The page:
Aesthetic dentistry is considerably increasing in importance, leading ceramic to be a material of preferred choice in restorative dentistry. The technological advancements in the computer-aided designed and computer-aided manufacturing (CAD–CAM) in dentistry have been researched by clinicians and researchers for developing new ceramic materials which can render high-quality and reliable restorations along with good prognosis. Several types of ceramic materials have been developed to meet both the patients’ and dentists’ demands for highly aesthetic and natural appealing restorations. Several ceramic-based materials have been recently introduced for the CAD–CAM technology including resin nano-ceramic, hybrid ceramic, lithium disilicate glass ceramic, yttria-stabilized tetragonal zirconia polycrystalline, monolithic zirconia, and zirconia-reinforce lithium silicate ceramic.1 These ceramic materials have been developed with improved strength to withstand the stress from the physiologic masticatory function. However, the ceramic restorative material’s accuracy is still compromised in comparison to metal ceramic restoration.2 Improper marginal adaptation of dental restoration induces bacterial deposition on the plaque, which initiates periodontal disease and decay, leading to the failure of restoration.2 Underprivileged marginal fit of CAD–CAM restoration often causes decay around the finishing line of restoration, which is generally placed on the enamel, close to the cemento–enamel junction (CEJ). However, the finishing line is occasionally placed on the cementum, close to the CEJ, in the advanced reconstruction of the periodontal involvement dentition using fixed prosthesis. Long-term clinical success of the restoration is influenced by the restorative margin’s accuracy to be adapted to the finishing line, which is placed on either the cementum or the enamel.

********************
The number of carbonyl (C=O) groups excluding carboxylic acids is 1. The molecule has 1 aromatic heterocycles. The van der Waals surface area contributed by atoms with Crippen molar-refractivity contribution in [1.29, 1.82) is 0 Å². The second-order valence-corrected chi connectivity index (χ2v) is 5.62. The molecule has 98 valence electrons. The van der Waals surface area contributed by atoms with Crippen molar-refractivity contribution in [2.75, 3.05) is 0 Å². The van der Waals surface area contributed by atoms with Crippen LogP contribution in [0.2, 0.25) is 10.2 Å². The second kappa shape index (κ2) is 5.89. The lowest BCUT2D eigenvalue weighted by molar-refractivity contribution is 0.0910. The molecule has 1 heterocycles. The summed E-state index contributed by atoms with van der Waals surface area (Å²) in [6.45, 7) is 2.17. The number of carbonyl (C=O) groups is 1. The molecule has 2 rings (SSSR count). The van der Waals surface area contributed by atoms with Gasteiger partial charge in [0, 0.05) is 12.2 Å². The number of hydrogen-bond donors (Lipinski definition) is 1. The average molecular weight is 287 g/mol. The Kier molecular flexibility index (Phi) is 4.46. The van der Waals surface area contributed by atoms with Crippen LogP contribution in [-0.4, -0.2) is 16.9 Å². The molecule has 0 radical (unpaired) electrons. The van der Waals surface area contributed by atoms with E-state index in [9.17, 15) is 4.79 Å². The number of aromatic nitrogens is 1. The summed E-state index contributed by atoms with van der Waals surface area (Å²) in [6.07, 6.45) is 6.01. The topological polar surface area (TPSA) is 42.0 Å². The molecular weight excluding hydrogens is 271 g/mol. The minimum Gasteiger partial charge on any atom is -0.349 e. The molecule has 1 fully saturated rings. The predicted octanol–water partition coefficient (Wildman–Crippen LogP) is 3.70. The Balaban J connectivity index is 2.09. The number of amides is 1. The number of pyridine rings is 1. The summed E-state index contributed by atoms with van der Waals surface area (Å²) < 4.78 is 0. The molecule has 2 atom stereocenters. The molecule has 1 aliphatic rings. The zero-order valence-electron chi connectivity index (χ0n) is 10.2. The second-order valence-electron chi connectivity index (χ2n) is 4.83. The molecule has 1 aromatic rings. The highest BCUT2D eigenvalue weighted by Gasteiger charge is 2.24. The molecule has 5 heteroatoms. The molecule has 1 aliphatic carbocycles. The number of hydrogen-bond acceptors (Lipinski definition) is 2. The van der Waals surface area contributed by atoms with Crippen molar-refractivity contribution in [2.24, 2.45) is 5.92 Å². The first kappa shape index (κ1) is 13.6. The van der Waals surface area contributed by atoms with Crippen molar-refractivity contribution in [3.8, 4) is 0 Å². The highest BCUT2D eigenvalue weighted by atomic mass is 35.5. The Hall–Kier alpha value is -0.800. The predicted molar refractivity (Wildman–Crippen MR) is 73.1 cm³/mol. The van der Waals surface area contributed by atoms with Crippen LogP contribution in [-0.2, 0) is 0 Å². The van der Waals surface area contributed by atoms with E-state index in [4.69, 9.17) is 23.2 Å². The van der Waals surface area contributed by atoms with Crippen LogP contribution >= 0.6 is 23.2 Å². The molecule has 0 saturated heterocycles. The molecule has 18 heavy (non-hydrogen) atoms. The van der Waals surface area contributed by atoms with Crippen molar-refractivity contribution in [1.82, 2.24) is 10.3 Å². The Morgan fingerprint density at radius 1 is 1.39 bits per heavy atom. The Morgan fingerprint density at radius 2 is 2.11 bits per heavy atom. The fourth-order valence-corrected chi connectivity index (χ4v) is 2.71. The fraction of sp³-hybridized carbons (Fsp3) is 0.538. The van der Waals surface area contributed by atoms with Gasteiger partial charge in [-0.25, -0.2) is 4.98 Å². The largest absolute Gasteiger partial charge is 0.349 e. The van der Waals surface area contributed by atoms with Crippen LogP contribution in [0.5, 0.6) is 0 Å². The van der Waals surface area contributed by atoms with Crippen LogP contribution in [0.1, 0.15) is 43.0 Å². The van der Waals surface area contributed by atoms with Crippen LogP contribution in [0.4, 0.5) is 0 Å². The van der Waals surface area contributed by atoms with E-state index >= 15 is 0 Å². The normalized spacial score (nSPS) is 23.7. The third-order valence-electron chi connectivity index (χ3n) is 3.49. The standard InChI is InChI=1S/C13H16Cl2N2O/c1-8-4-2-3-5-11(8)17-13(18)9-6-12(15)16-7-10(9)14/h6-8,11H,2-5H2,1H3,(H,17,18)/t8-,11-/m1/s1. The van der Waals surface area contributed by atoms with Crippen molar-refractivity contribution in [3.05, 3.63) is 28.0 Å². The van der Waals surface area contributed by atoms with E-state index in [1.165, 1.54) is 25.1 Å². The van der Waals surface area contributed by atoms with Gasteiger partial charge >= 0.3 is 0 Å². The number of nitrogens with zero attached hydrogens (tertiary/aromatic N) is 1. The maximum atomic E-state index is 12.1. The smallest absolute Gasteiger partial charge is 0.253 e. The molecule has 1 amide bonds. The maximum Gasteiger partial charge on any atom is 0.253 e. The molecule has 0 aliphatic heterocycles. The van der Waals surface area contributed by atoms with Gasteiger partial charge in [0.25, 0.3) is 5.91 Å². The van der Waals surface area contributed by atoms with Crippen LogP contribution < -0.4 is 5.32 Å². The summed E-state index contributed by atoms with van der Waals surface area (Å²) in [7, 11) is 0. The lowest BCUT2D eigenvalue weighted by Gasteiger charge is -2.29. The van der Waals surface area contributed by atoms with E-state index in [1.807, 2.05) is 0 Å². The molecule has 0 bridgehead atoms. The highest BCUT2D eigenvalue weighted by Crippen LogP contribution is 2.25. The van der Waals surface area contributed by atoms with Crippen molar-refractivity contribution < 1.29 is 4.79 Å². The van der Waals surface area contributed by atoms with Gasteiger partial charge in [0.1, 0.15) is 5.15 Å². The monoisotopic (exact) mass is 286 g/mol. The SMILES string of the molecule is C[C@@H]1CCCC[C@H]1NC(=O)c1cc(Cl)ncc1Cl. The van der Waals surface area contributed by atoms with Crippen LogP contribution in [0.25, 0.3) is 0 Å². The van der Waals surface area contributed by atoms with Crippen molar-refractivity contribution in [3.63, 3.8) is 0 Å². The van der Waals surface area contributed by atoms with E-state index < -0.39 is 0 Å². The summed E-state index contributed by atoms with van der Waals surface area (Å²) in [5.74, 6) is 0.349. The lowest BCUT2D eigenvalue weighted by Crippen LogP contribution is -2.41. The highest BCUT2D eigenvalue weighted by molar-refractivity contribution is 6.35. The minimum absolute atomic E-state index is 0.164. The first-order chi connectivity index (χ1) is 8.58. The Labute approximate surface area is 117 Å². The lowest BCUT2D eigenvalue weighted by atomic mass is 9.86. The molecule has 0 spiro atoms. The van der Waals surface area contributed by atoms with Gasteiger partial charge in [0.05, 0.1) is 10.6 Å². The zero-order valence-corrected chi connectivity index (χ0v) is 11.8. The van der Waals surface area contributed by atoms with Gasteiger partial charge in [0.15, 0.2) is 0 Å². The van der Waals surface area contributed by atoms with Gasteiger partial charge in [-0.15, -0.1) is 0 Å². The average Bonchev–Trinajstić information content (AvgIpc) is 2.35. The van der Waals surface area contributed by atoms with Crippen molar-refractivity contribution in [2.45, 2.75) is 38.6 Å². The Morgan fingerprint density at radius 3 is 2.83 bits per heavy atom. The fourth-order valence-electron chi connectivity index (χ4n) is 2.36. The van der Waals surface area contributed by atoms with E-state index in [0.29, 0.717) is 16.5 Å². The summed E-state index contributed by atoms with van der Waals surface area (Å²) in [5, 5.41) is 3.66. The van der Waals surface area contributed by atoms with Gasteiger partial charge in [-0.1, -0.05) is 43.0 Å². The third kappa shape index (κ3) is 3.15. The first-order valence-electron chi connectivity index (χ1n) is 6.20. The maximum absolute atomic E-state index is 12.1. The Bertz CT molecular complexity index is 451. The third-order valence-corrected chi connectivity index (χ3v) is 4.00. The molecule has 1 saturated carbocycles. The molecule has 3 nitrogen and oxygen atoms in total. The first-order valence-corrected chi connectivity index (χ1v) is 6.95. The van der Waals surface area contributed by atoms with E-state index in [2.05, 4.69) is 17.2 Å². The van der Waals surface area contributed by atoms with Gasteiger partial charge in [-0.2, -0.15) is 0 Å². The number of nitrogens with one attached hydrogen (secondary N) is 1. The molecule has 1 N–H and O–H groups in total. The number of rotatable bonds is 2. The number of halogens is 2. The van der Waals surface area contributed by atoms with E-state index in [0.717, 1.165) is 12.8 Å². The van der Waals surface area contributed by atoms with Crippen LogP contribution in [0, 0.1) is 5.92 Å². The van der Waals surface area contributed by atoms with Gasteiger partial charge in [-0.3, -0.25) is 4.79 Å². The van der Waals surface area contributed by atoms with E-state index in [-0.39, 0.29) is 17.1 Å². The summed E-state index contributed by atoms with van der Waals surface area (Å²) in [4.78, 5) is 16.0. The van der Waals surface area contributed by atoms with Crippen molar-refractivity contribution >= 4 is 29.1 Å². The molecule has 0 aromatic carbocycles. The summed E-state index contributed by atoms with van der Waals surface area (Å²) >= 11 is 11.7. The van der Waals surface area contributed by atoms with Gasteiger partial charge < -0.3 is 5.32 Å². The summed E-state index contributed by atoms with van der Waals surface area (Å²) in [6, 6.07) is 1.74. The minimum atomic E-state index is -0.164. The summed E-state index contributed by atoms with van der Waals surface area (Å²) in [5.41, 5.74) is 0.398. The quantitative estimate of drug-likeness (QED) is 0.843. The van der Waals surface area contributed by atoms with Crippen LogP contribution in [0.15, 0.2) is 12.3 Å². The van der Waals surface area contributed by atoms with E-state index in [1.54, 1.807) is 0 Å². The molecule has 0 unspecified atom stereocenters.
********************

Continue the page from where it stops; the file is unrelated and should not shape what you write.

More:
Dental caries is a dietary carbohydrate-modified bacterial infectious disease and is one of the most common bacterial infections in humans. It is a threat to oral and systemic health, and creates a heavy financial burden worldwide.3 The basic mechanism of dental caries is demineralization through the attack by acids generated by bacteria in dental plaque biofilms. Acidogenic bacterial growth and biofilm formation with exposure to fermentable carbohydrate are responsible for caries development.4 In the USA, ~166 million dental restorations were performed annually, with an increasing number of them using ceramic for reconstruction.3 The ceramic restorations are bonded to the teeth using resin adhesive, which tends to accumulate biofilms more than other restorative procedures.5 The plaque adjacent to the restoration margins may facilitate the development of secondary caries and compromise the restoration longevity. Indeed, secondary caries around the restorative margin has been considered to be a primary reason for failure of the fixed prosthodontics, thus limiting the longevity of restorations.6 It was reported that 18%–22% of the fixed prostheses’ abutments was affected by dental caries, leading to endodontic treatment and new prostheses replacement.7 This is due to the fact that assessment of dental caries underneath the crown margin is difficult.8 Dental caries underneath a restorative margin, either on enamel or on cementum portion, is hardly detectable by radiograph. Delayed detection of dental caries underneath a restorative margin leads to irreversible pulp involvement.8 Caries around the margin of fixed prosthesis are relatively associated with leakage through the margin of restoration, which progresses with the luting cement’s dissolution.9 It is related with the incidence of root caries in the elderly people and in teeth with sclerotic dentin.10–12